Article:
• Allows for clarity of banking arrangements and remuneration policies between the Treasury and the Central Bank (a service level agreement is normally negotiated to clarify obligations and responsibilities when the Central Bank acts as the clearing house for government operations).
  • In view of this, Government is transferring all donor funds to the Central Bank to facilitate better fiscal and monetary policy coordination as well as better reconciliation of fiscal and banking data, which in turn will improve the quality of fiscal information.
  • The successful implementation of the TSA would result in a major revamping of Ghana’s Public Financial Management.
  • Ghana’s dream of achieving strong economic growth, therefore, requires the unflinching support of all Development Partners.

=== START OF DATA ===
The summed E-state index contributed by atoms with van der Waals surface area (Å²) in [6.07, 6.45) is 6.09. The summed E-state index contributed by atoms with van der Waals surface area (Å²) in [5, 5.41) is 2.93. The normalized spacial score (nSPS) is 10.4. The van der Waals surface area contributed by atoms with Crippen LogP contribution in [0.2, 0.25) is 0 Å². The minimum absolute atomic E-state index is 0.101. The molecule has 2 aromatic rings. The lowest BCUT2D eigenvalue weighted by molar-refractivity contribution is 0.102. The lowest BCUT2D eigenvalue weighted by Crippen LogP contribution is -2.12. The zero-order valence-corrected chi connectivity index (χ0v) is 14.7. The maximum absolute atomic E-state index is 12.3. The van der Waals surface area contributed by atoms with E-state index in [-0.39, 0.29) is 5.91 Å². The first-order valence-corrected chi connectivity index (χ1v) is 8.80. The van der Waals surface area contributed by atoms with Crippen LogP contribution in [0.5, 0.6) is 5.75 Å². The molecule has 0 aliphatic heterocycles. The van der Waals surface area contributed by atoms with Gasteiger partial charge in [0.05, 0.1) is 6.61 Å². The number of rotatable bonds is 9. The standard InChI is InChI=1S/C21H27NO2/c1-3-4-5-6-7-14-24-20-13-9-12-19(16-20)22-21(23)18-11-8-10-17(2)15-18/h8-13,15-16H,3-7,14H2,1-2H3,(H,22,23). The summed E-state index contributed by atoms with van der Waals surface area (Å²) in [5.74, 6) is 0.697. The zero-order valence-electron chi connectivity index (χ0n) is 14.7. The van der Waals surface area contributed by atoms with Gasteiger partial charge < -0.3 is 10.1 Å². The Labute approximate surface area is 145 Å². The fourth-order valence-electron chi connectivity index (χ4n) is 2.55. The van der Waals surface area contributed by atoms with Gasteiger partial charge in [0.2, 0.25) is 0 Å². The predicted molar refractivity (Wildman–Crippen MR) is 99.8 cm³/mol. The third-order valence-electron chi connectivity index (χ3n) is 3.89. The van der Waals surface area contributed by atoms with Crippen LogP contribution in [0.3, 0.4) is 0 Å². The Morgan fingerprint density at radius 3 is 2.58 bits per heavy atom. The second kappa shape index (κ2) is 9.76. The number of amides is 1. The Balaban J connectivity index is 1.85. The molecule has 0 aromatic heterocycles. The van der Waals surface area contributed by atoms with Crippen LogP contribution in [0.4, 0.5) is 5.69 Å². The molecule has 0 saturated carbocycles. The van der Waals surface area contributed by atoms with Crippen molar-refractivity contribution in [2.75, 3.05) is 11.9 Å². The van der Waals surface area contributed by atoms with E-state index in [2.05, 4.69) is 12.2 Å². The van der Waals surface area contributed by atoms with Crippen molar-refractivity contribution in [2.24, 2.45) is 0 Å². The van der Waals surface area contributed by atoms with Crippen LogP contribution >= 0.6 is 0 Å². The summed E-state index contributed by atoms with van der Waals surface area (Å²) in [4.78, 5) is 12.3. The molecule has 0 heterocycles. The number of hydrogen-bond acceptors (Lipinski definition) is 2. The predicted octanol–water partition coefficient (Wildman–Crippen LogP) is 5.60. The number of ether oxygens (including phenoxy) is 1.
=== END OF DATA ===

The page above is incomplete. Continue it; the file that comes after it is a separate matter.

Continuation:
Benefits of TSA from the foregoing, it is obvious that the primary benefit of a TSA is the mechanism it provides for proper monitoring of government receipts and expenditure. In the Ghanaian case, it will help to block most if not all the leakages that have been the bane of the growth of the economy. We have a situation where some MDA’s manage their finances like independent empire and remit limited revenue to government treasuries. Under a properly run TSA, this is not possible as agencies of government are meant to spend in line with duly approved budget provisions. The maintenance of a single account for the government will enable the Ministry of Finance to monitor fund flow as no agency of government is allowed to maintain any operational bank account outside the oversight of the Ministry of Finance. Below are some listed benefits of TSA:

  1. Allows complete and timely information on government cash resources: In countries with advanced payment and settlement systems and an Integrated Financial Management Information System (IFMIS) with adequate interfaces with the banking system, this information will be available in real-time. As a minimum, complete updated balances should be available daily.